Ans: Not necessarily. The military of course wants to reduce the risk that an adversary can spoof its command and control systems, but it is largely focused on developing technical solutions, and it remains unconvinced that policy solutions, such as taking vulnerable nuclear forces off “prompt launch,” are a good idea. The military is trained to be “ready” – i.e. ready to launch, even if the price of that readiness is a higher risk of blundering into nuclear war by firing a weapon erroneously, under severe time pressure, based on false warning information from a possible cyber event. False alarms do happen. One of the most serious occurred in 1980, when U.S. National Security Advisor Zbigniew Brzezinski received a call in the middle of the night to inform him, incorrectly, that the Soviets had launched 2200 missiles against the United States. Brzezinski was only moments away from recommending a retaliatory strike to President Carter when U.S. Strategic Air Command judged it to be a false warning. The false alarm was later discovered to be the result of a chip failure.
There’s a well-established “belief system” about how deterrence is supposed to work. Original thinking was designed in the 1950s, in a less complex world, a more bipolar world, and not a world with 9 nuclear states. This way of thinking persists despite the fact that we have new technologies now and the world is a very different place. NTI believes that current nuclear strategy and thinking is no longer fit for purpose, and that it now raises the risk of nuclear use, rather than reduces it.
Horizon 2045 project:
Relevant to the previous paragraph, NTI is planning to take a very different systems approach to thinking about nuclear risk reduction. They have set the goal of developing and bringing into effect by the year 2045 a new strategy for preventing nuclear use, one that doesn’t rely on threatening nuclear annihilation to prevent nuclear use by others. They are working with a collaborative innovation group based in California and Washington, D.C. called N Square and with the Rhode Island School of Design’s Center for Complexity, using systems thinking and design methodologies to invent new solutions for global challenges.
NTI believes that nuclear strategy has become ghettoised, and that the thinking and the assumptions underpinning nuclear deterrence as a long term strategy for preventing nuclear use have not been actively investigated in decades and need to be challenged. In the 1950s there was a huge amount of multidisciplinary thinking that went into the development and eventual acceptance of the game-theory-oriented thinking that we have today. Significant resources were devoted to generating the intellectual foundation of nuclear strategy. NTI argues that we need to go back to the drawing board and rethink nuclear again in light of the vastly different, more complex world we have today compared to the 1950s – we have new technologies, a totally changed geo-political landscape, and threats from terror groups who aren’t deterred. NTI is seeking, together with its partners N Square and RISD, to catalyze a new generation of intellectual investment, and to build the network, institutions, systems, technologies and political momentum needed to bring about a world that no longer relies on nuclear weapons for security.
Global health security index:
In 2019 NTI published the first-ever global health security index that surveyed 195 countries and assessed each one for its preparedness for a high-consequence biological event. Conclusion: no country is fully prepared; the average score was 40.2 out of 100. NTI collaborated with the Johns Hopkins Center for Health Security and the Economist Intelligence Unit. NTI already had indices on nuclear risk management, and they were hoping to drive similar engagement by countries to reduce bio risk.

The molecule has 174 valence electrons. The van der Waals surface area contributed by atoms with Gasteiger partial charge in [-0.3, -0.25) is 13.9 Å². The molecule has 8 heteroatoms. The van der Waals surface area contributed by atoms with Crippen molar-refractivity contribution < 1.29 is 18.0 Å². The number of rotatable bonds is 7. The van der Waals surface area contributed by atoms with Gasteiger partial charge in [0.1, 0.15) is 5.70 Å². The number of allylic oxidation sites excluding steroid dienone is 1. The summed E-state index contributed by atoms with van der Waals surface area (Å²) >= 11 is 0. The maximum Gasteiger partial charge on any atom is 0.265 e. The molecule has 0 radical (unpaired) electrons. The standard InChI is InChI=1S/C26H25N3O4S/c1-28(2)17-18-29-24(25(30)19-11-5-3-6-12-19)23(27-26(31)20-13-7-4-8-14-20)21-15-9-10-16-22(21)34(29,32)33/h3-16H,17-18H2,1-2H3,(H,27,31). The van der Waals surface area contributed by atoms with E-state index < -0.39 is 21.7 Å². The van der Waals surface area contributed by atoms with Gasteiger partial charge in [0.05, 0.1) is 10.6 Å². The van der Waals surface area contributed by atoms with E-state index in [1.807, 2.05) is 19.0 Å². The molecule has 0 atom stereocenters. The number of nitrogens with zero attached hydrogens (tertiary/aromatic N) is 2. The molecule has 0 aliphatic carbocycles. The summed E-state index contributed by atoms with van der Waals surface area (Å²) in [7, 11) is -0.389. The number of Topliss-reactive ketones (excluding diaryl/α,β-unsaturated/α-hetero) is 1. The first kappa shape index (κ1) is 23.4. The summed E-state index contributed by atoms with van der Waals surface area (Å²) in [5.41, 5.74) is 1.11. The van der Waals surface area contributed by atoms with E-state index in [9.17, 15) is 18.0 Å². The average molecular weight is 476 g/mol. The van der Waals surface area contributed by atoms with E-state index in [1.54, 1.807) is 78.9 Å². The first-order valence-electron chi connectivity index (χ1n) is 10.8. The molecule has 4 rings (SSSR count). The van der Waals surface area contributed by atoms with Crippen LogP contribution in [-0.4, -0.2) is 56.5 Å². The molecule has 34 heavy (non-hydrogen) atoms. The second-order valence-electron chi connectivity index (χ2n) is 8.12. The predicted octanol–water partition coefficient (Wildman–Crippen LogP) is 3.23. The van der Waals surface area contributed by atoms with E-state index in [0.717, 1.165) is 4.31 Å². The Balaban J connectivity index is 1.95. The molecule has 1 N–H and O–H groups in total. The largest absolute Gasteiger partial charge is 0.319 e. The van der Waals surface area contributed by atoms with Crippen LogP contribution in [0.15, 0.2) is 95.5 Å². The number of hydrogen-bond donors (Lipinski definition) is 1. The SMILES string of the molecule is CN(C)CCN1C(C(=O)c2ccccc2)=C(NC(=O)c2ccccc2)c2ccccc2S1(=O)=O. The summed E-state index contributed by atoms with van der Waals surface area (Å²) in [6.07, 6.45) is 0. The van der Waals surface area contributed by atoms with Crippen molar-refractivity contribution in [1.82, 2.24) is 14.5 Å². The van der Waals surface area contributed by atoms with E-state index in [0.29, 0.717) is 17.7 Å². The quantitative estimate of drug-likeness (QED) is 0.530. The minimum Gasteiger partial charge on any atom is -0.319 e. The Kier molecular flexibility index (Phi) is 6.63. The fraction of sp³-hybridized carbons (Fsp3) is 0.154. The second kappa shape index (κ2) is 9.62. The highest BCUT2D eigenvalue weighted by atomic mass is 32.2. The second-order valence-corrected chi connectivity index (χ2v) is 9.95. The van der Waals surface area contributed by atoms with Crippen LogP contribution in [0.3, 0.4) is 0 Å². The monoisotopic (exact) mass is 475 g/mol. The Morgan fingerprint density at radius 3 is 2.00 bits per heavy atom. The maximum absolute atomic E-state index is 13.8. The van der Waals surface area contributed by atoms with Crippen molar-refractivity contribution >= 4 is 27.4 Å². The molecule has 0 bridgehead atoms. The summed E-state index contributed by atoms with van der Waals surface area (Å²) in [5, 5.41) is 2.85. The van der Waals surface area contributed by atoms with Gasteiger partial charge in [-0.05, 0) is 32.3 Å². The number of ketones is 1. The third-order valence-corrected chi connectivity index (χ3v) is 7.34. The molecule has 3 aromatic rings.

Question: did the findings of that index correlate with the outcomes for COVID19?
Ans: For some countries, the answer is a resounding “yes.” For example, South Korea and Thailand both scored in the top tier of the GHS Index, But others that had top marks, such as the UK and the U.S., did not fully leverage their capability to launch an effective COVID-19 response. Capacity alone isn’t sufficient if that capacity isn’t fully leveraged. Strong health systems must be in place to serve all populations, and effective political leadership that instills confidence in the government’s response is crucial. The report did indicate at the time that no country is fully prepared and every country has important gaps to address. Why did the U.S. do so poorly against coronavirus? NTI’s early conclusion on this question is that it’s not that they were wrong about the systems. While the U.S. had good systems, such systems can be undermined where political leadership and public confidence in government are not strong. (read more here)
LEU fuel bank in Kazakhstan:
NTI created an international fuel bank for Low Enriched Uranium (i.e. an input in the nuclear energy generation process). This was a 12-year process during which NTI conceived the project, raised funds ($150M) to implement the idea and built international political support for it. This eventually catalyzed the creation of the LEU bank in Kazakhstan by the International Atomic Energy Agency.
This isn’t a commercial entity selling fuel. NTI thinks the commercial market is operating just fine. It’s meant to be a backup or insurance policy for countries that worry that they might be cut off from trade with their standard sources of supply.
The existence of this bank means that countries no longer can use the subterfuge of claiming that they need their own indigenous production capacity to enrich uranium, a capability that gives a state inherent capacity to produce nuclear weapons. The creation of this bank is an important step in ensuring that nuclear power can be produced and safely expanded without risking the proliferation of nuclear weapons programs. NTI is exploring whether the concept of the bank can be expanded upon, perhaps on a regional basis, to further strengthen the safe and secure provision of nuclear fuel internationally.